Call this Journalism Horror Story # 1, prompted by the scary actions of Kevin Crull, the American-born ‘bean counter’ who runs the Bell Media empire in Canada. A major piece of that empire is CTV.
Last week, Mr. Crull and his team were not at all happy with what the CRTC came up with on the future of television in this country. The head of the Commission is Jean-Pierre Blais. Word came down to the CTV newsroom that Mr. Blais should get virtually no mention in the network’s coverage of the story. Amazingly, that shameful tale did come to light in the Globe and Mail, which is also part of the Bell Empire.
Crull was severely chastised by the CRTC. He issued an ‘apology’ to those who worked in his network newsroom. It sounded almost as sincere as the person in the anonymous call centre who closes with “Have a nice day”.
Many who toil in newsrooms across Canada were stunned and horrified by what happened, but they shouldn’t have been. Except for occasional golden moments like Watergate and perhaps the Edward Snowden story more recently, journalists are regarded by the important decision makers as an enormous pain in the behind, as people who are never to be trusted.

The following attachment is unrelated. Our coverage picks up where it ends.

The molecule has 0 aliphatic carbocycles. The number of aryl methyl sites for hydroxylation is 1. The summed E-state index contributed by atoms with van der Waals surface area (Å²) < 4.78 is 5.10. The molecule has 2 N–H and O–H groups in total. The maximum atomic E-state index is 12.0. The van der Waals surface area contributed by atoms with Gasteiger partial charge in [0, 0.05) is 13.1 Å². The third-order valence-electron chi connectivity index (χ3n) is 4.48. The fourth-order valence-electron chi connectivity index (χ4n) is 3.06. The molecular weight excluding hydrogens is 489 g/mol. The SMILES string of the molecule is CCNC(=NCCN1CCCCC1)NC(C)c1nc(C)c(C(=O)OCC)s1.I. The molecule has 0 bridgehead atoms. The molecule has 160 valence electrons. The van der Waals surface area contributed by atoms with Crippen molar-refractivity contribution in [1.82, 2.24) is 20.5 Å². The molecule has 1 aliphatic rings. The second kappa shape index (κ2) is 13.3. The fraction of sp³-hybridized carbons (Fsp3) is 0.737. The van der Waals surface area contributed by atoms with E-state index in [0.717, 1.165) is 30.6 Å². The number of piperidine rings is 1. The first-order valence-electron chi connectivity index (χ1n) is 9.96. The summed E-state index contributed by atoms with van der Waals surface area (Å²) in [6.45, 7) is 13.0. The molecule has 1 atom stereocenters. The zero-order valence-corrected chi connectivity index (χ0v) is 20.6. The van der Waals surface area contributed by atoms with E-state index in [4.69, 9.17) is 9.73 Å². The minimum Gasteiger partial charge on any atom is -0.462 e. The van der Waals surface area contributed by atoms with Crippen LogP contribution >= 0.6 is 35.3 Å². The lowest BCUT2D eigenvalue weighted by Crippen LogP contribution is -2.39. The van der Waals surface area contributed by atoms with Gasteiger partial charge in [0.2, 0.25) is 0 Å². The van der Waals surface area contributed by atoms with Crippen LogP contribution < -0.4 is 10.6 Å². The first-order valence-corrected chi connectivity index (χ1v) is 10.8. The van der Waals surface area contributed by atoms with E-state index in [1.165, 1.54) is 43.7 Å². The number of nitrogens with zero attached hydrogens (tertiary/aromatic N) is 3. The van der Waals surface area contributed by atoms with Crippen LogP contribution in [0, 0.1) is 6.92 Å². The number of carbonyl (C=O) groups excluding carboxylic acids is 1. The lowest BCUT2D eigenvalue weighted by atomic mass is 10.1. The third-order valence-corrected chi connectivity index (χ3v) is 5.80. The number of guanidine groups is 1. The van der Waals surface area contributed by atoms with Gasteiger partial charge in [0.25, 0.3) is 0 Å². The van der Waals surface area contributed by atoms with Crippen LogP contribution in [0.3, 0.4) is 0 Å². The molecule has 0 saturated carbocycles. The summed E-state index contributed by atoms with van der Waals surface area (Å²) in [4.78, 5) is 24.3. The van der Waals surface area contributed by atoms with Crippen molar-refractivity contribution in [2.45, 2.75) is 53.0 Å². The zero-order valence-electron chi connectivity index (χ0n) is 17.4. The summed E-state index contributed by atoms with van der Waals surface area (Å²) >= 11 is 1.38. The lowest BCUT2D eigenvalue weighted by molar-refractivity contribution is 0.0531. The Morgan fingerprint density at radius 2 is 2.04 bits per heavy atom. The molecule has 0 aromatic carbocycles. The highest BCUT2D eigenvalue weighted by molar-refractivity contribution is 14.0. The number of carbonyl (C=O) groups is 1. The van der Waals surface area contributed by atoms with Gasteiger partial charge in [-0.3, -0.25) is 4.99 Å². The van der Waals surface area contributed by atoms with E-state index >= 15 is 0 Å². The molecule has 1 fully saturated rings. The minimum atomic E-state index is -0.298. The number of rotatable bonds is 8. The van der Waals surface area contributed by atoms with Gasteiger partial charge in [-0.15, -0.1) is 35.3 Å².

Above all, we are seldom ‘valued’. A classic example happened in Saskatchewan when the last provincial election took place in 2011. Historically on election night, local TV stations offer continuous coverage regardless of how long it might take. They stay with it at least until the two main party leaders have spoken. But that night Saskatchewan viewers did not see live coverage of Premier Brad Wall, nor did they see NDP leader Dwain Lingenfelter.
Word came from the office of CTV bean counters that election coverage would last only one hour, then it was back to network programming that was a lot more profitable.
I don’t know for sure if Kevin Crull had a hand in that decision, but I wouldn’t be surprised.
I’m Roger Currie